Overlord is another in a line of “stuck in a video-game” fantasy anime that utilizes over-powered characters. While it certainly frees the show up to potentially explore other ideas or themes in depth, they opted instead for the sandbox and toyed around with several ideas. Unfortunately, this show is unable to counteract the drawbacks of its selected genres and ends up being overwhelmingly unimpressive.
Purpose: Not Really Good
Shows that use the “stuck in a video game” setting are often indistinguishable from ones that have a pure fantasy setting unless there is a powerful purpose driving that choice. If there isn’t a clear purpose, like in Overlord, it becomes a vague excuse for things to happen, which can come in several flavors – a drive to survive/adapt, a drive to get back home, or to thrive/become a member of the new world.
Similarly, settings that utilize the “over-powered character” come with substantial drawbacks. Unless there is a particular point to having a character over powered, it can rob the story of any proper drama, cleverness, or point. For example, an over-powered character doesn’t need to be “smart,” they can just obliterate everything. Even in instances they are being smart, what was the point?
In Overlord, the two are combined, which creates essentially a sandbox for exploration. Instead of picking a single theme, they appeared to experiment with several. While the sandbox didn’t exactly render the anime useless, without a unified theme, Overlord leaves the question – “what was the point?”
Utilizing over-powered characters can create an opportunity to focus on the characters themselves, since there is no real external threat. In this particular setting, the idea would be – you’re way too powerful for the current setting, what do you do – who are you? Unfortunately, even though the anime makes a small point of trying to make NPCs break from their mold, they never manage to succeed. All of the characters are more or less the same as when they started. While that could be forgivable if the point was a character study for the main character (such as the effects of too much power or settling into the role as overlord), Overlord only tentatively touched on the concept. The main character was dragged along for the ride and only really “settled” into the role outside of the camera. We saw neither growth nor real “corruption” of the main character.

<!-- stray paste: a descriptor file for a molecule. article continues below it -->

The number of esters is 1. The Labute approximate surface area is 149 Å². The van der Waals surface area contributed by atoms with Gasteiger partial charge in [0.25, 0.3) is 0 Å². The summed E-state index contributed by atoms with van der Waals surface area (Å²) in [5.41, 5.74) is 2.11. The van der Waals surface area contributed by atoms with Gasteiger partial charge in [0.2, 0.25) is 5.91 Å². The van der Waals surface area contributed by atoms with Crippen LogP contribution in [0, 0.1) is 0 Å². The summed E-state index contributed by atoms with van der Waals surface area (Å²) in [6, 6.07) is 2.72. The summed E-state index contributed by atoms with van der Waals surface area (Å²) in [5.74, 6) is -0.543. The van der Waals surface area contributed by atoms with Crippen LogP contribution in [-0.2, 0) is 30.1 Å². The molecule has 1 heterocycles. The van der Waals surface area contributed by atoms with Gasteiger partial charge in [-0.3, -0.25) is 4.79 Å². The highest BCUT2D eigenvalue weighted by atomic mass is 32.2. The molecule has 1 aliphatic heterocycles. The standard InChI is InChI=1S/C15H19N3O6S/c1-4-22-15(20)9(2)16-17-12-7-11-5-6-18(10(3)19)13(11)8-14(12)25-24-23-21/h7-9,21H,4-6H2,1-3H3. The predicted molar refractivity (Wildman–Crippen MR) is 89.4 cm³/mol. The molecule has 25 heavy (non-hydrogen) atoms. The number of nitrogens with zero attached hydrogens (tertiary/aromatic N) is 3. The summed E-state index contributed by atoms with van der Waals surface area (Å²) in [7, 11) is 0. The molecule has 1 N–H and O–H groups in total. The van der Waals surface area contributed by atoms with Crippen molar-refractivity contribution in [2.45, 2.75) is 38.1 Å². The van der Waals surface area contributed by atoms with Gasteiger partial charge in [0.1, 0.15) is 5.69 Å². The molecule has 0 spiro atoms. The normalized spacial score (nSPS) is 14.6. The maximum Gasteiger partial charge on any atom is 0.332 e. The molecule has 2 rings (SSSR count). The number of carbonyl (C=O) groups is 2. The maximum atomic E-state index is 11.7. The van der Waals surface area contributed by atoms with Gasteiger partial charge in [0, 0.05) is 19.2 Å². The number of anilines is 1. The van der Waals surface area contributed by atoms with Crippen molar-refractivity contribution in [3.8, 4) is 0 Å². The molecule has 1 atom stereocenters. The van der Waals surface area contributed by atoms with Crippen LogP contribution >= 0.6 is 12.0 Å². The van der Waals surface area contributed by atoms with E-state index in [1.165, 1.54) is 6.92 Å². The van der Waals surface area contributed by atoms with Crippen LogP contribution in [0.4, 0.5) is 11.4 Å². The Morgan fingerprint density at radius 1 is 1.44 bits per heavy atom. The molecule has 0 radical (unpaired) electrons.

That said, we don’t necessarily need to see growth if there were some evolution of understanding for the viewer. Once again, it was only lightly touched upon about the complex settings and back-stories that were given to the main NPCs and it could have even been a backwards exploration into who the original creators were. We don’t get much of that either, unfortunately.
When you take a step back, there’s shockingly little shown or explained about the world at all. While this makes it a decent blank slate to do whatever contrivance or convenience helps push things along, if the world does not act or move on its own, it’s up to the main characters to make things happen. Looking at all of the events that happen in Overlord, this is clearly the case – all other actors do things in response to the main character. In other words, the world revolves around him. While that’s a funny idea, given the title, it means that the world completely lacks depth.